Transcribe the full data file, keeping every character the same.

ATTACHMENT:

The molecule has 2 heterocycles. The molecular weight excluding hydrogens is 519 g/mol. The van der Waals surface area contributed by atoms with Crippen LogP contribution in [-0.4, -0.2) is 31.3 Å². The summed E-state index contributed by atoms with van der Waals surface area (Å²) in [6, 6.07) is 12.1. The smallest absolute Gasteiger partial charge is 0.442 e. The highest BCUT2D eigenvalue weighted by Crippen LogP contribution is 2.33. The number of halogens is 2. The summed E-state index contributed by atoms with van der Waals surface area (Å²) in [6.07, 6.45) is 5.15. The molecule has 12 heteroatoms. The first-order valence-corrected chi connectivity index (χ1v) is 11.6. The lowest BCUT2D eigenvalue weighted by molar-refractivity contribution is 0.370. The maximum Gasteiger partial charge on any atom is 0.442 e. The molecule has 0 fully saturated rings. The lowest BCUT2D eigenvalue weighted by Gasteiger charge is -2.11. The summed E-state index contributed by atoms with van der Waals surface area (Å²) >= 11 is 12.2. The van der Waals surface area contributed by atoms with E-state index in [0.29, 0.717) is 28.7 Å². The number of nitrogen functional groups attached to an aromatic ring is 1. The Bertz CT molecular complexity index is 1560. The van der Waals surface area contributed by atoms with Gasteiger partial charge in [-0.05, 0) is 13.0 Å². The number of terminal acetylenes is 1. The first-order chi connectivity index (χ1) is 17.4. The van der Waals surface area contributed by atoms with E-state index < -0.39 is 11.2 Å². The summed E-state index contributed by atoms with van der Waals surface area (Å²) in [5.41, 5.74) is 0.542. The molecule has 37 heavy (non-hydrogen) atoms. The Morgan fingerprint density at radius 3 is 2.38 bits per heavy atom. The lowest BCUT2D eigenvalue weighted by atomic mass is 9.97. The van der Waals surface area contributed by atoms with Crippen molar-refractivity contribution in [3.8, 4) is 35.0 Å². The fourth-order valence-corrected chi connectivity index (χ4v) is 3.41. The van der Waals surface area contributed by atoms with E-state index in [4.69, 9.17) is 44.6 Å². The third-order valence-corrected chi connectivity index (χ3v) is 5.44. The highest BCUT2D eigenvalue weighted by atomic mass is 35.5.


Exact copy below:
The molecule has 2 heterocycles. The molecular weight excluding hydrogens is 519 g/mol. The van der Waals surface area contributed by atoms with Crippen LogP contribution in [-0.4, -0.2) is 31.3 Å². The summed E-state index contributed by atoms with van der Waals surface area (Å²) in [6, 6.07) is 12.1. The smallest absolute Gasteiger partial charge is 0.442 e. The highest BCUT2D eigenvalue weighted by Crippen LogP contribution is 2.33. The number of halogens is 2. The summed E-state index contributed by atoms with van der Waals surface area (Å²) in [6.07, 6.45) is 5.15. The molecule has 12 heteroatoms. The first-order valence-corrected chi connectivity index (χ1v) is 11.6. The lowest BCUT2D eigenvalue weighted by molar-refractivity contribution is 0.370. The maximum Gasteiger partial charge on any atom is 0.442 e. The molecule has 0 fully saturated rings. The lowest BCUT2D eigenvalue weighted by Gasteiger charge is -2.11. The summed E-state index contributed by atoms with van der Waals surface area (Å²) >= 11 is 12.2. The van der Waals surface area contributed by atoms with E-state index in [0.29, 0.717) is 28.7 Å². The number of nitrogen functional groups attached to an aromatic ring is 1. The Bertz CT molecular complexity index is 1560. The van der Waals surface area contributed by atoms with Gasteiger partial charge in [-0.05, 0) is 13.0 Å². The number of terminal acetylenes is 1. The first-order chi connectivity index (χ1) is 17.4. The van der Waals surface area contributed by atoms with E-state index < -0.39 is 11.2 Å². The summed E-state index contributed by atoms with van der Waals surface area (Å²) in [5.41, 5.74) is 0.542. The molecule has 37 heavy (non-hydrogen) atoms. The Morgan fingerprint density at radius 3 is 2.38 bits per heavy atom. The lowest BCUT2D eigenvalue weighted by atomic mass is 9.97. The van der Waals surface area contributed by atoms with Crippen molar-refractivity contribution in [3.8, 4) is 35.0 Å². The fourth-order valence-corrected chi connectivity index (χ4v) is 3.41. The van der Waals surface area contributed by atoms with E-state index in [4.69, 9.17) is 44.6 Å². The third-order valence-corrected chi connectivity index (χ3v) is 5.44. The highest BCUT2D eigenvalue weighted by atomic mass is 35.5.